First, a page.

Find the line

And change it by something like

(It uses second as metric)

But be careful not to set it too low as one day you may want to access it from a long distance or poor connection with high latency.


5) Only allow specific username

You could only allow specific usernames to access to your SSH. If you want to do so, modify/add the line


6) Add Banner Message

How about adding a small banner message to display


Create your message in /etc/

And write what you want like:

and in sshd_config uncomment/modify the line


And don’t forget to restart the daemon after your changes:


Obviously, this won’t be perfect, but should help to increase a bit the security of your SSH service.

And you, how do you configure your SSH Daemon?




My choice of server distribution – Debian

Most probably you have already decided to use Linux as your server operating system as did 98% of the Top 500 supercomputers (Based on performance). Obviously Linux is usually the preferred choice for most of servers, so I will not discuss this point further.

But which flavor are you going to use?

CentOS? Ubuntu? Gentoo? Debian? Arch? Redhat? Fedora?

There are hundreds of Linux distributions, some specialized for servers, some for others purposes (Kids, security, online privacy, best performance, NAS, etc…).

Some are supported by robust company with professional support such as Suse, RedHat, etc…. and some are community driven (Ubuntu, Debian, Fedora, …).

For me, what I value the most in a server distribution are:

1) Community Support:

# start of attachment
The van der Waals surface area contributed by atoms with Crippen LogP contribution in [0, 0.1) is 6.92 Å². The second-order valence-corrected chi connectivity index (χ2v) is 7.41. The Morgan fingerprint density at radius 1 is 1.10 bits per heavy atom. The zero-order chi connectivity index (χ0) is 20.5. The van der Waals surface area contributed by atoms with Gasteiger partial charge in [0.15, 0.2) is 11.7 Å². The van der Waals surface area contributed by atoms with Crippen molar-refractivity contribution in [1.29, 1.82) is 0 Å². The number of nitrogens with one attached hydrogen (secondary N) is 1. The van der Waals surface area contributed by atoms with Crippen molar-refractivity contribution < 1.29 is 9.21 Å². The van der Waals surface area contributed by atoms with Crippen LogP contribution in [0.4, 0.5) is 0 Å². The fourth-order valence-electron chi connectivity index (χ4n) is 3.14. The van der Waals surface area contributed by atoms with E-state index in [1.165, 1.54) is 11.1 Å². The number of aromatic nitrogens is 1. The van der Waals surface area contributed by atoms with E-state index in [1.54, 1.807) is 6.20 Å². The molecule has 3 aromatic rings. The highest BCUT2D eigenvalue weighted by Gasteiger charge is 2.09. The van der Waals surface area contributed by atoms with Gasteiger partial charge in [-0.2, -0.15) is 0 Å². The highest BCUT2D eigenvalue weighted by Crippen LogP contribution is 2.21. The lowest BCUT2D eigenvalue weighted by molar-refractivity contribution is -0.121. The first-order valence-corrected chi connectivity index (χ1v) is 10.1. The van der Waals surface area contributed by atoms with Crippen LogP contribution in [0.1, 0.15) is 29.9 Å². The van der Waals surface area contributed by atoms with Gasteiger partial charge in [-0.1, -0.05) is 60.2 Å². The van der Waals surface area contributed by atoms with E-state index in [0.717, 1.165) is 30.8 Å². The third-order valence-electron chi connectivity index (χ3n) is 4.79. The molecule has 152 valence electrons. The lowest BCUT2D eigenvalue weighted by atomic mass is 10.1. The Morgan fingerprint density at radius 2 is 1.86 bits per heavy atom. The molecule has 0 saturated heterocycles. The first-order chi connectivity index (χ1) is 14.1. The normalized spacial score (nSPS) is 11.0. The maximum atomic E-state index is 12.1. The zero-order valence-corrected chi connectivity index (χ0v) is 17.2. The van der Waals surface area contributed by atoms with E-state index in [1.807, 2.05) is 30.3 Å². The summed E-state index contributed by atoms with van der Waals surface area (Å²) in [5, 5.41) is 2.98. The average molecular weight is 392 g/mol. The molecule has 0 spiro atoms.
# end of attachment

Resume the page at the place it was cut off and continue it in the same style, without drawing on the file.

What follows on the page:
I expect to use a popular distribution where I can be sure most of the problems I will be facing if any, would have been already asked by someone else. Or if not, have proper forums to ask questions.

2) Stability

I want to make sure the services I will install are stable enough for a server. Not too new, not too old.

3) Security

Well, if any breach, backdoors, etc…is detected, I expect the devs of the distribution to release a patch rapidly. But also, the distribution must be popular enough and security oriented in their processes.

4) Large choice of services already pre-configured for this distribution.

I love when it works out of the box with no further configuration to do and I’m avoid too time consuming distributions.

Based on these criteria, basically, I prioritize 3 distributions, although the others are great too depending on your needs and skills:

– CentOS

– Debian

– Ubuntu.

But as I’m used to Debian/Ubuntu style (Most popular distribution), I usually only work with these 2 for servers.